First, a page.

She said more

22 July 2019


​Dr Cath Sleeman

​Dr Cath Sleeman

Quantitative Research Fellow, Creative Economy & Data Analytics at Nesta

Dr Cath Sleeman is the Quantitative Research Fello...

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Measuring gender imbalances in reporting on the creative industries

The media’s reporting of women in the creative industries has changed markedly in recent years. Not only has there been a substantial rise in references to women, albeit from a low base, but greater space has been afforded to women’s thoughts and opinions. 

This piece of research, in partnership with innovation foundation Nesta, has used big data and machine learning to analyse over half a million articles, accessed through The Guardian’s open API and published across almost 20 years, to show gender imbalances in the media. 

In this piece we wanted to understand not just the number of women and men in the creative industries, but also how visible they were. We went beyond the numbers to begin to tease out the differences in how women and men in the sector are portrayed, and if and how this has changed in recent years. 

This graphic shows the percentage of gendered pronouns that are male and female. View the full data visualisation and analysis.  

Key findings include: 

1. Amount of space given to women in the newspaper 

The last five years has seen a large relative increase in references to women. From 2000-2013, where pronouns were used in an article to identify a person’s gender (eg. she, her, he, him), less than a third were referring to women. By 2018, the percentage of pronouns that were female had reached 40 per cent. This means that the amount of space given to women in these articles now exceeds the proportion of women working in the Creative Industries. In 2000, just under a quarter of quotes that were followed by the words ‘she’ or ‘he’ (as in ‘she said’) were by women. Based on current trends, 2019 may be the first year in which women are quoted as often as men in a given month.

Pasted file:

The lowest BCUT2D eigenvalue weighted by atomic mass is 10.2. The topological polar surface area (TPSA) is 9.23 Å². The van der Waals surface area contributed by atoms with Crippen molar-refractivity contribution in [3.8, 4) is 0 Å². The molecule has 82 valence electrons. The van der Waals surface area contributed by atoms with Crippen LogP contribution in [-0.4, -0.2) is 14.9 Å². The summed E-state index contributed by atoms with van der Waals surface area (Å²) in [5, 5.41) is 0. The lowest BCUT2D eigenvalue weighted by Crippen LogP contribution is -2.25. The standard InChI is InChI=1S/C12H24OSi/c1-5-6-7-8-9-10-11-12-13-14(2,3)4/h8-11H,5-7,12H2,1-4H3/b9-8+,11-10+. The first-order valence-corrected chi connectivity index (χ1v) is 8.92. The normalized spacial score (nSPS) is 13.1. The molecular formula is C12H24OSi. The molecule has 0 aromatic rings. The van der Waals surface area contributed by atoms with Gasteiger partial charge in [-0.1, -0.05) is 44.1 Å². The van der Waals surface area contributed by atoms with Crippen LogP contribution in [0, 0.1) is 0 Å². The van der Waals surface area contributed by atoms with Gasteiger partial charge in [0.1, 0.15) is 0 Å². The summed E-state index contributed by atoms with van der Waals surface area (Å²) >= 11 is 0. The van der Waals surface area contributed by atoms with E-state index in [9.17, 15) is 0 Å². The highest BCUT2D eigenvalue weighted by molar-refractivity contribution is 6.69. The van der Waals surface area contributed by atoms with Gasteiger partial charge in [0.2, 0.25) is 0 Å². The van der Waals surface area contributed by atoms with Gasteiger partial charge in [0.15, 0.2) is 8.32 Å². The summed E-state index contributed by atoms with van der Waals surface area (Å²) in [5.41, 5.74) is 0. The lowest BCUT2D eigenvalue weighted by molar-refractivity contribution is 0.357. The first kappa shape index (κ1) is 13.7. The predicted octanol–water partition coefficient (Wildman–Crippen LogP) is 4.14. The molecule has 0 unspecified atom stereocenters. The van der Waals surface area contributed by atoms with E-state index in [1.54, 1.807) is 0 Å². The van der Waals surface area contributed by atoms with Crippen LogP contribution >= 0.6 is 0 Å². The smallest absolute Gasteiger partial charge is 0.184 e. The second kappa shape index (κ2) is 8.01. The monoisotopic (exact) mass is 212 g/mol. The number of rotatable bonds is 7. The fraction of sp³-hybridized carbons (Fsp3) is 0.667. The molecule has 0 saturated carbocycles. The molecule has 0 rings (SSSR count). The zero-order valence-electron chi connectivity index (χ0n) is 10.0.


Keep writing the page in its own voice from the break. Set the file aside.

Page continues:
2. Different words used to describe women and men 

Compared to men, there is more focus on particular sounds made by women, such as ‘laughs’, ‘cries’, ‘giggles’, and ‘coos’, and non-verbal reactions, such as ‘smiles’, ‘grins’ and ‘nods’. Words that imply creative achievements and leadership roles were more likely to refer to men than women, such as ‘directed’, ‘performed’, ‘painted’ and ‘designed’ as well as ‘managed’, ‘founded’ and ‘launched’. 

3. Comparing different creative sections of the newspaper 

In 2018, the Fashion section gave the greatest space to women, and is the only section where the balance has tipped over 50%. On the other hand, in the Technology and Games sections, female pronouns comprised just a quarter of all pronouns in 2018. While these figures are low, they are in fact higher than the proportion of women working in IT, Software and Computer Services, which was estimated at 21 per cent in 2018.

The research is focused on articles within The Guardian because, unlike any other major newspaper in the UK, it offers free open access to its content. This  research demonstrates how big data and machine learning can provide new insights on gender inequality.

Published 22nd July 2019

Photo by Tim Mossholder

This data visualisation is published by the Creative Industries Policy and Evidence Centre (PEC). All PEC data visualisations have been peer reviewed prior to publication. In keeping with normal academic practice, responsibility for the views expressed in this research, and the interpretation of any evidence presented, lies with the authors. These views and interpretations do not necessarily represent those of the PEC or its partner organisations